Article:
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Re: finally: packages to optionally create default collaboration dirs

On Wed, Jun 02, 2010 at 11:59:18AM +0200, C. Gatzemeier wrote:
> Am Wed, 2 Jun 2010 12:53:03 +0400
> schrieb Stanislav Maslovski:
> > But why Debian should care about the precise details of local
> > admistration policies?
> If you have read #248130

Yes, I have.

> and know debian,

I am with Debian for more than 10 years, so, yes, I know something
about it.

> you probably know local details are usually nicely configurable.

In 99.9% of cases the details you are writing about are
package-related details. They define the behaviour of the software.
The administration policies instead define the behaviour of the
_users_ of software. My point is that this latter part does not belong
in Debian.

> You probably also know about debconf, preseeding and priorities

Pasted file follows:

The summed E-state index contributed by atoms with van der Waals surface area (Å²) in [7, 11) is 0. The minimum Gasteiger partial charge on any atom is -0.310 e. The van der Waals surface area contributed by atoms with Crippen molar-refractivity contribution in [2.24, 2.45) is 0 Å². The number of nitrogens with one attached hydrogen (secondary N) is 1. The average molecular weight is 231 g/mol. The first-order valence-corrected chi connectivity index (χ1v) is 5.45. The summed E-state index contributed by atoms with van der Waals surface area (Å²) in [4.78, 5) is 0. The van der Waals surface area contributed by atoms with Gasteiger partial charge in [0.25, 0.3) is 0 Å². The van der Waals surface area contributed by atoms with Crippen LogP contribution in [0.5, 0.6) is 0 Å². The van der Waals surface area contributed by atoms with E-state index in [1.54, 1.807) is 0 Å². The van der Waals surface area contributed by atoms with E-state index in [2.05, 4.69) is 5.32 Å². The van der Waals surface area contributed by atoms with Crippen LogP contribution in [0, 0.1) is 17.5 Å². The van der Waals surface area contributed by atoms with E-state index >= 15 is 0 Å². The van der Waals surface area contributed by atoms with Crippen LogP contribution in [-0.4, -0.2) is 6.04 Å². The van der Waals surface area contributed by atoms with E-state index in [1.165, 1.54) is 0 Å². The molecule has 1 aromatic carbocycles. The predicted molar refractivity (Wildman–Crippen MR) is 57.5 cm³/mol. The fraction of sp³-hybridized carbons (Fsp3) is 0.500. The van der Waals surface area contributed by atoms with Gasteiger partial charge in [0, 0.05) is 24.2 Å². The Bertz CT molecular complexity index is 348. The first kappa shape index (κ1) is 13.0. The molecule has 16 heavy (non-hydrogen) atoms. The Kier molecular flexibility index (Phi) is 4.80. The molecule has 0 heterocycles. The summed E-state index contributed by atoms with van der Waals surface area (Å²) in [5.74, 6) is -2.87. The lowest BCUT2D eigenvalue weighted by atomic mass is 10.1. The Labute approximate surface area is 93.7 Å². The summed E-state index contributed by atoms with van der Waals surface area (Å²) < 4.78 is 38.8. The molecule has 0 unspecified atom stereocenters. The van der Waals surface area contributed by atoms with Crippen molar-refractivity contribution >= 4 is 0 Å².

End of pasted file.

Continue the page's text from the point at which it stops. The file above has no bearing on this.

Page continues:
> I.e. for addgroup a configuration analogy to adduser's homedirs would
> be:
> DGROUPDIR=/home/group
> > what is required from a distribution is
> > just a set of sane defaults.
> Before we can actually choose any defaults, we need
> functionality that is able to optionally set up collaboration
> directories.
> To set up the directories that are bound to groups, addgroup is the
> obvious place for this. I don't know the right place yet though, for
> the option to set up the groupdir for the "users" system group, and
> ~/private and ~/incoming for each user.

What may seem good to you, may be as well unacceptable to others for
mirriads of reasons.

> > in reality such unnessesary options will only confuse inexperieced
> > users and irritate administrators.
> Ready to go and easy collaboration among the users of a system may not
> be necessary and welcomed by everyone. Just stay with those things
> disabled then, you shouldn't even notice. I'd like quote Petter here,
> "You should not really allow your lack of imagination to limit what
> computer systems can handle. :)"

You said. But I think that the lack of imagination is actually on the
other side.
> The great thing about Debian is that it can mean and handle so many
> different things for so many people.

Yes, that is why we should not limit it to a fixed number of predefined


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